A fishing lure includes hook means for fishing in water. The hook means includes hooking structure and a shaft extending therefore a preselected distance. The fishing lure includes operation means secured to the shaft by connecting means. The operation means includes a water resistant container with an oscillator circuit positioned therewithin to generate and supply preselected patterned electrical signals. Battery means are positioned within the water resistant container and are connected to supply electrical power to the oscillator circuit. Luring means are mechanically associated with the water resistant container and connected to the oscillator circuit to receive the preselected patterned electrical signals to generate fish-luring action in accordance therewith. In one arrangement, the hook means is a jig hook for fresh water fish. In addition, the connecting means is an eye formed at the end of the shaft opposite the hooking structure.
In a preferred arrangement, the battery means is at least one wrist-watch type battery. The water resistant container preferably has a first aperture to receive at least one wrist-watch type battery. Closure means are provided to close the aperture after insertion of the battery.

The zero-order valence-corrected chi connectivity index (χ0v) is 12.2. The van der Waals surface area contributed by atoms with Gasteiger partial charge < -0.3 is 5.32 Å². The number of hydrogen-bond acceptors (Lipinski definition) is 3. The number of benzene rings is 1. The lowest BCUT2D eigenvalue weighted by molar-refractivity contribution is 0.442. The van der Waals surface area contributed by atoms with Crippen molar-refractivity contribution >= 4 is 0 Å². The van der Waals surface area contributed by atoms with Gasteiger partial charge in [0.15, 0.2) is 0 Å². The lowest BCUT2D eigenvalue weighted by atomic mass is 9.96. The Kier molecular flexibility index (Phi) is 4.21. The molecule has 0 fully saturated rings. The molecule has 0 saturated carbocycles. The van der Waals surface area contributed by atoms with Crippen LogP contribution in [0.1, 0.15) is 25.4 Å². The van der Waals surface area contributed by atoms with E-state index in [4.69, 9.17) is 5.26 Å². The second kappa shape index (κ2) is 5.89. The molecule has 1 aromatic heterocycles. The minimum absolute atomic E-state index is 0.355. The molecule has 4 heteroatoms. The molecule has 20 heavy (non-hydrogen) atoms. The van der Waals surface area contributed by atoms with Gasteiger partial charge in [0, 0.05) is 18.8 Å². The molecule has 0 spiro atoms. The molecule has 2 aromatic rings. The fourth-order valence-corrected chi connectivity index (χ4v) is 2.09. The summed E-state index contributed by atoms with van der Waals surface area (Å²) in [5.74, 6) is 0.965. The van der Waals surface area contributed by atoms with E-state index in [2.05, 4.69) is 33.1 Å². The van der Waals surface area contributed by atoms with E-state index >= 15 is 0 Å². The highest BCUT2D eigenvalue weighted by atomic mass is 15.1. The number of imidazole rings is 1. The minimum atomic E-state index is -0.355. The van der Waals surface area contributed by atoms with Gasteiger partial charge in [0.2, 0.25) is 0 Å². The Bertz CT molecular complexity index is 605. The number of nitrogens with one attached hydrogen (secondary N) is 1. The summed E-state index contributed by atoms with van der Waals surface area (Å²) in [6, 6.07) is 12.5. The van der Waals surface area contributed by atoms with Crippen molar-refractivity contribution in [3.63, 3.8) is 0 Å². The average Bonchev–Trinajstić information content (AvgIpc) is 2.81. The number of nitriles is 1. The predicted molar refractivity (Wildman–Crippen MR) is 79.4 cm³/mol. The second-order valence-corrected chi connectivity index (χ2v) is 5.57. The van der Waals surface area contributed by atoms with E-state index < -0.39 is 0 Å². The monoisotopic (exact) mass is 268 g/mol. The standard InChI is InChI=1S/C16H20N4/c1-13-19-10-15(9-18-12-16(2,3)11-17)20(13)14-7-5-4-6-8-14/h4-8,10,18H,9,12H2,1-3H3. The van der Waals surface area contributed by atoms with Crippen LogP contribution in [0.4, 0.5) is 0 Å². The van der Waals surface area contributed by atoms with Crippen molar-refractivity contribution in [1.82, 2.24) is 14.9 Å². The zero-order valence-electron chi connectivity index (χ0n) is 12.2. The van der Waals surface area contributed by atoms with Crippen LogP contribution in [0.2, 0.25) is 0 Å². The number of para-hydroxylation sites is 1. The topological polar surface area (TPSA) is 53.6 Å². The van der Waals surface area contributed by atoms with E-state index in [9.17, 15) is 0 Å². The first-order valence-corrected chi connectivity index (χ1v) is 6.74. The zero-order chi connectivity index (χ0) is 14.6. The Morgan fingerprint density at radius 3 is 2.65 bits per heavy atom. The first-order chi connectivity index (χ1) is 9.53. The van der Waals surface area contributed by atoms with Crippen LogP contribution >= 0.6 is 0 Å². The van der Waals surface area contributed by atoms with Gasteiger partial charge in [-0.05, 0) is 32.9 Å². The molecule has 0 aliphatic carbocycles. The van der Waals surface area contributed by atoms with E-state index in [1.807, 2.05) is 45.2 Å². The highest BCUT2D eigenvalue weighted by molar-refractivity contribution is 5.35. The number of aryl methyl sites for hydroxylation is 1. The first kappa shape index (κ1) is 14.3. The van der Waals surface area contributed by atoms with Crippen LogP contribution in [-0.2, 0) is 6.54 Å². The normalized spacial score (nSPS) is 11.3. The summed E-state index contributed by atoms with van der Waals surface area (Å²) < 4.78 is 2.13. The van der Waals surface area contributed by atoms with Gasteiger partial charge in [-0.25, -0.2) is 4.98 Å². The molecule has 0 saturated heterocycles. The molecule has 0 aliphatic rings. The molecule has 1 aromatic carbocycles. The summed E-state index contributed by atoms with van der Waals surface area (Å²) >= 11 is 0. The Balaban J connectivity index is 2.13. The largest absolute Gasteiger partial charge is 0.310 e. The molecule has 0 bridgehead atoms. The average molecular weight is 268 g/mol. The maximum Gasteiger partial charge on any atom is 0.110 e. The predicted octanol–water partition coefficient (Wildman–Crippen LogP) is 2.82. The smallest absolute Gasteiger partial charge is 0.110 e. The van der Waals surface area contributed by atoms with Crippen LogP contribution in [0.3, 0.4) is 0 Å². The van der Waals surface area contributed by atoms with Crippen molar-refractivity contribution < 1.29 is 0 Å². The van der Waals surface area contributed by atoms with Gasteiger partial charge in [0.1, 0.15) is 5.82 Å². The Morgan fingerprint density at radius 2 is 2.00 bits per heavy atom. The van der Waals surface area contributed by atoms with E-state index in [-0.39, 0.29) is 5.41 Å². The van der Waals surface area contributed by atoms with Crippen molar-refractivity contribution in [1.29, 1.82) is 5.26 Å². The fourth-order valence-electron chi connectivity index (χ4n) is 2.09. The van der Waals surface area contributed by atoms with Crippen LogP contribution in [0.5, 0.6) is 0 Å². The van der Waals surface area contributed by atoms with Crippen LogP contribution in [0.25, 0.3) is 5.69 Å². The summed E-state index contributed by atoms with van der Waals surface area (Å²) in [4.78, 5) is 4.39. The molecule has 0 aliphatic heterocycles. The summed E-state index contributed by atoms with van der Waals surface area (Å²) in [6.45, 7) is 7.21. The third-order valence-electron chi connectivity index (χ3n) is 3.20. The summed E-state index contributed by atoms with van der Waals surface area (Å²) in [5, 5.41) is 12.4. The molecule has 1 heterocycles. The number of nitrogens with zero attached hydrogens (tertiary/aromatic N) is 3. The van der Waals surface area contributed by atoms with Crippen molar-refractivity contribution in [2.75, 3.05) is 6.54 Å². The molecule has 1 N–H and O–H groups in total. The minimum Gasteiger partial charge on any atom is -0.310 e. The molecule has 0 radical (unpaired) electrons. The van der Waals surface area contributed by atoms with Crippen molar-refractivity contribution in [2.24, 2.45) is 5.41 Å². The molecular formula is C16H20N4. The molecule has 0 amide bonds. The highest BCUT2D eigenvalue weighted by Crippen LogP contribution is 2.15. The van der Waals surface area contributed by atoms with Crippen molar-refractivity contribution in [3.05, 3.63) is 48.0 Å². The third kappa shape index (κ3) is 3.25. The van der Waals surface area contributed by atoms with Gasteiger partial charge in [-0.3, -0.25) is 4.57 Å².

In a more desirable arrangement, the hooking structure has a diameter and the water resistant container is a cylinder sized and cross-sectioned to be less than the diameter of the hooking structure. It is also sized in length to be less than the preselected distance of the shaft. Preferably the hooking structure is an arcuate extension of the shaft having a diameter from about 1" to about 1/4". The shaft is preferably from about 1" to about 2" in length. The water resistant cylinder may have a first end with an aperture formed therein. The closure means may be a plug insertable into the aperture.